The sky is falling, steadily. Total snowfall since the first of January is 33.6 inches; which means we are already ahead of the annual average of 24.7 inches, according to the numbers compiled by the National Weather Service station in Edgartown.
Last year, 2013, the total snowfall was 36 inches.
Late Wednesday night the planet Mars and the gibbous moon appear together as a close pair. The two rise in the southeast a few hours after sunset. This is an easy opportunity to see Mars. Use the moon as your guide.
The planet has brightened considerably in the last year and is two months away from opposition. There is no mistaking its reddish sapphire color when compared to the brilliant white moon.
A third bright celestial object resides nearby amid the field of faint stars. It is the bright blueish-white star Spica, the principal star in Virgo.
Tonight it may be possible to see the thin crescent moon appear near the distant planet Mercury. The two are close to the horizon right after sunset.
The moon is only one day past the New Moon phase and so it resides very close to the horizon after sunset. If you are standing on the beach at Menemsha and looking west you’ll see the moon amid the glow of twilight for a short time before it sets.
Mercury is that faint looking “star” to the south, or left of the moon.
A brilliant fireball meteor, as bright as the moon, shot across the sky early Sunday evening. It was seen as far north as Maine and a far south as the New Jersey. David Stanwood, who lives off Lambert’s Cove Road, in West Tisbury, saw it from the backyard of his house.
“At first I thought it was the lights of a jet nosing into the sound, then realized it was at least two large brilliant white fragments of a meteor streaking to the North,” Mr. Stanwood said. He said he watched it for about two seconds.
Winter arrives tomorrow at 11 minutes after noon. Daylight is at a premium now. This weekend and the days ahead are the shortest of the year. But the shortest day is really more a concept than a reality. Our position on the Earth, our latitude and the atmosphere on the horizon all play a part. Daylight is nine hours and five minutes, according to the Old Farmer’s Almanac.
As we look ahead sunrises begin occuring later in the morning, thus adding to the amount of daylight. Sunrise tomorrow is at 7:05 a.m. By January 10 the sunrise will occur at 7:07 a.m.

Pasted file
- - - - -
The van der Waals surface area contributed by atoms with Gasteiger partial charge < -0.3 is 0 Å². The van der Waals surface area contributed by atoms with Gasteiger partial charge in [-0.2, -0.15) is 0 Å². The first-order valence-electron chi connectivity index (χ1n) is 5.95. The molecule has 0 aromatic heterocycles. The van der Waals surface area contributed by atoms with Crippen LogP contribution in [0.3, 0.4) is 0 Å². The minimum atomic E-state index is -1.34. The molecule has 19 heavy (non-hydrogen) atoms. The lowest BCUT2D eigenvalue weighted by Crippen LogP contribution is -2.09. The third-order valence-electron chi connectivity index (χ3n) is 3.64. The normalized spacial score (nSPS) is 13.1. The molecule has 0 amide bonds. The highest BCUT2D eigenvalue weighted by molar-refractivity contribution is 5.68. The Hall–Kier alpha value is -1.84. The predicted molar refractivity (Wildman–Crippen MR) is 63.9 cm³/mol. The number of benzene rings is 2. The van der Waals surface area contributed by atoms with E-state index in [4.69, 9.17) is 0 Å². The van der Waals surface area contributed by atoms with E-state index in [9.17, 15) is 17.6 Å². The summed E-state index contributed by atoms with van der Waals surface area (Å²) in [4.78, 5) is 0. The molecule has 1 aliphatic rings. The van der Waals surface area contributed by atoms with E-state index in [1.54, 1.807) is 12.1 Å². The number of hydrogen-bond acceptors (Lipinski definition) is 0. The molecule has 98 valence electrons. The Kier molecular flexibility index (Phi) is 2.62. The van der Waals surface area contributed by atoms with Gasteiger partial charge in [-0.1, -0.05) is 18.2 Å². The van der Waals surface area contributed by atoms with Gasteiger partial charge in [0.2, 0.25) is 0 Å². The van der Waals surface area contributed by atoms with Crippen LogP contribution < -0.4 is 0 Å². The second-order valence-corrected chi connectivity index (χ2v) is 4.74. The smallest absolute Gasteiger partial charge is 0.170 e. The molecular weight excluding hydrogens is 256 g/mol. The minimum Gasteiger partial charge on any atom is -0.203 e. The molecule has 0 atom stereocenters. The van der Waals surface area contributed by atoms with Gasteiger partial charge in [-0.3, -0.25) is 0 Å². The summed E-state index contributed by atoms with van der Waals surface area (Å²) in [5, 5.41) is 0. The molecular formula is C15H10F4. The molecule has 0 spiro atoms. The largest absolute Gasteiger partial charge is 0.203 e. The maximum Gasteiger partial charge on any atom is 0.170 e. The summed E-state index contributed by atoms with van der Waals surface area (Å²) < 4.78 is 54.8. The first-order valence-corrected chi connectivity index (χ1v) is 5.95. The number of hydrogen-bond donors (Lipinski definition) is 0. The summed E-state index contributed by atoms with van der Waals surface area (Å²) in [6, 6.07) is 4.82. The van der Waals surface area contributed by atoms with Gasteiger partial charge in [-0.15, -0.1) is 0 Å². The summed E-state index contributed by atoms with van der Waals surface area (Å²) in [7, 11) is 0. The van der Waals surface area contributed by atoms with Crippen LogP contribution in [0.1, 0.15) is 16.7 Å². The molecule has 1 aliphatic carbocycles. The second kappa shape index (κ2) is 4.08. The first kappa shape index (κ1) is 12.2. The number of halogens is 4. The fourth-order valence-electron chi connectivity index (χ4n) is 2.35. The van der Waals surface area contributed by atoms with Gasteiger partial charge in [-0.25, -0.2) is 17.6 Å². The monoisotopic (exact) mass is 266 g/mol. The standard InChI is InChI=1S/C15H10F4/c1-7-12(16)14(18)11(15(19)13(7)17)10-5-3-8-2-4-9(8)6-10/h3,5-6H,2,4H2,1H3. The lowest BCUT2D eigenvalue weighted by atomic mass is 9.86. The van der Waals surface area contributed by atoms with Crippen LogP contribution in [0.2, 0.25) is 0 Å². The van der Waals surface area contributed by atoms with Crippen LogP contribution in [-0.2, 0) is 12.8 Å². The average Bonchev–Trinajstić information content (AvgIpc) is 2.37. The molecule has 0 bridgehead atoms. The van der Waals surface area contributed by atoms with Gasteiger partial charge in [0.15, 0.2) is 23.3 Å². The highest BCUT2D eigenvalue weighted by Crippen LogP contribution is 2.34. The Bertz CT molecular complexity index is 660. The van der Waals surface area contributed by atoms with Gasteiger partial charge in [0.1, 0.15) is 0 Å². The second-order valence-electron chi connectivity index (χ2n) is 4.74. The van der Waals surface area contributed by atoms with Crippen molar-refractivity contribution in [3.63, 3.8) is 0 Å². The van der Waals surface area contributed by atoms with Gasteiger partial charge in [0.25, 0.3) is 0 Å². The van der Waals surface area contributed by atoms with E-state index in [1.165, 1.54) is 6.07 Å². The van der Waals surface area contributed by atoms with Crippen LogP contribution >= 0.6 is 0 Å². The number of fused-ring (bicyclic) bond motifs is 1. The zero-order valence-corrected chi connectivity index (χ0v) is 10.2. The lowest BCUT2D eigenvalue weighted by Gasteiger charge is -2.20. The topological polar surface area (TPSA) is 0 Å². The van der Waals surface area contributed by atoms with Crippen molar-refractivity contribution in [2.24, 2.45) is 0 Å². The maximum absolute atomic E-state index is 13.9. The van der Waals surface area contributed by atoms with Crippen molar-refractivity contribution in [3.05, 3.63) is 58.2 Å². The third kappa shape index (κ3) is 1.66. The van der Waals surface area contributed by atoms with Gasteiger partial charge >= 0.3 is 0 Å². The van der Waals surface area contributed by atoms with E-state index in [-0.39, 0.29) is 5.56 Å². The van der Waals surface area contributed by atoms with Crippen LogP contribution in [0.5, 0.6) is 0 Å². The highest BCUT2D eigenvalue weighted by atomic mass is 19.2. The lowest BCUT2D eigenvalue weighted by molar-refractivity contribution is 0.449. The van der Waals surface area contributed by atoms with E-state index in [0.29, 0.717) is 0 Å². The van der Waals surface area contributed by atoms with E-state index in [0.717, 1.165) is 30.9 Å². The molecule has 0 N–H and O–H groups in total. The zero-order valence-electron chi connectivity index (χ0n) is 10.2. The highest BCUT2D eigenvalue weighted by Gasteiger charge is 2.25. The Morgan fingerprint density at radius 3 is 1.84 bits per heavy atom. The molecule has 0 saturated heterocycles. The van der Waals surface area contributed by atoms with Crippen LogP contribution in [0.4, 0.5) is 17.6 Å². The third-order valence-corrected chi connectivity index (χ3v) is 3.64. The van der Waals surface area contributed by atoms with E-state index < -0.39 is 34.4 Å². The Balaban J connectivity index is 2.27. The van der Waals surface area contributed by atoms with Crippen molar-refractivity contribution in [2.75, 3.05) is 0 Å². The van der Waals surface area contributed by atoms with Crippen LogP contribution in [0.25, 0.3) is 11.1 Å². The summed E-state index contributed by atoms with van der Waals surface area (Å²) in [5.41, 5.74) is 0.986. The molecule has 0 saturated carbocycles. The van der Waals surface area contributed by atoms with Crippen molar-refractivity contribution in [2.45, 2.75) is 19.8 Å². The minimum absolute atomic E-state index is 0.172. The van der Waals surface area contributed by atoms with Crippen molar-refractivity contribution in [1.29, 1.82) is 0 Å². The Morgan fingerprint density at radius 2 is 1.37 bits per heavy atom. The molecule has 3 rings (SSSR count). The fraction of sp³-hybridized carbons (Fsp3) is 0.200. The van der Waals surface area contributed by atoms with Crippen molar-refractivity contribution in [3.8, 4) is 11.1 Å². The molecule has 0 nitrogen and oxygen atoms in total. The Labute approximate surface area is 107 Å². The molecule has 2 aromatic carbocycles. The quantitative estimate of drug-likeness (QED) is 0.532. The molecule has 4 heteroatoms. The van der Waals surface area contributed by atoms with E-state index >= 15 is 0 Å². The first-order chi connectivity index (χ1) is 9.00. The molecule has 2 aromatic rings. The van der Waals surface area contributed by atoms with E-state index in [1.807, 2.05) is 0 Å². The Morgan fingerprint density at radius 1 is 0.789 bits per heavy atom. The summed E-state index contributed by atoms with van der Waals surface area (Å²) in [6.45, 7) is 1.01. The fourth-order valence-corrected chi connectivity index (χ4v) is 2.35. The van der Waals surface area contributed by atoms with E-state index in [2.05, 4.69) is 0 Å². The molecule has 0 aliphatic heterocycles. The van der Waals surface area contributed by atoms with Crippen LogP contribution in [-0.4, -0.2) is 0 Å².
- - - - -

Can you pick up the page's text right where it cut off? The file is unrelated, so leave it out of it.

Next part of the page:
We’ve watched Venus hover over the treeline in Tisbury for weeks. This is a planet everyone can find, as long as you have a clear view of the western sky. Early in the evening Venus looks like an airplane coming in to land at the Martha’s Vineyard Airport.
Venus hugs close to the western sky and sets about an hour after sunset, so viewing is limited.
There is a slight possibility Vineyarders can see a partial eclipse of the sun on Sunday morning at sunrise. Anything less than a clear sky will be a spoiler, though. Sunrise is at 6:15 a.m., take note the clocks turn back that morning.
A solar eclipse is a rare event. For those in the middle of the Atlantic Ocean and in parts of West Africa they’ll see the eclipse in full. It will be short and spectacular.
But on the Vineyard, we get the tail end of the show. The rising sun will look like someone took a big bite out of it.
Late tonight there is a pairing up of the gibbous moon and Jupiter, the solar system’s largest planet. The two will rise in the east together before 11 p.m. The two are in the zodiacal constellation Gemini.
By midnight, Jupiter and the moon will be high in the east. By dawn tomorrow morning, they will be high in the west.
Tomorrow night offers another view, however the moon is slowly moving east and the two will be farther apart. On Sunday night, the moon is in the last quarter phase and not far from the red planet Mars.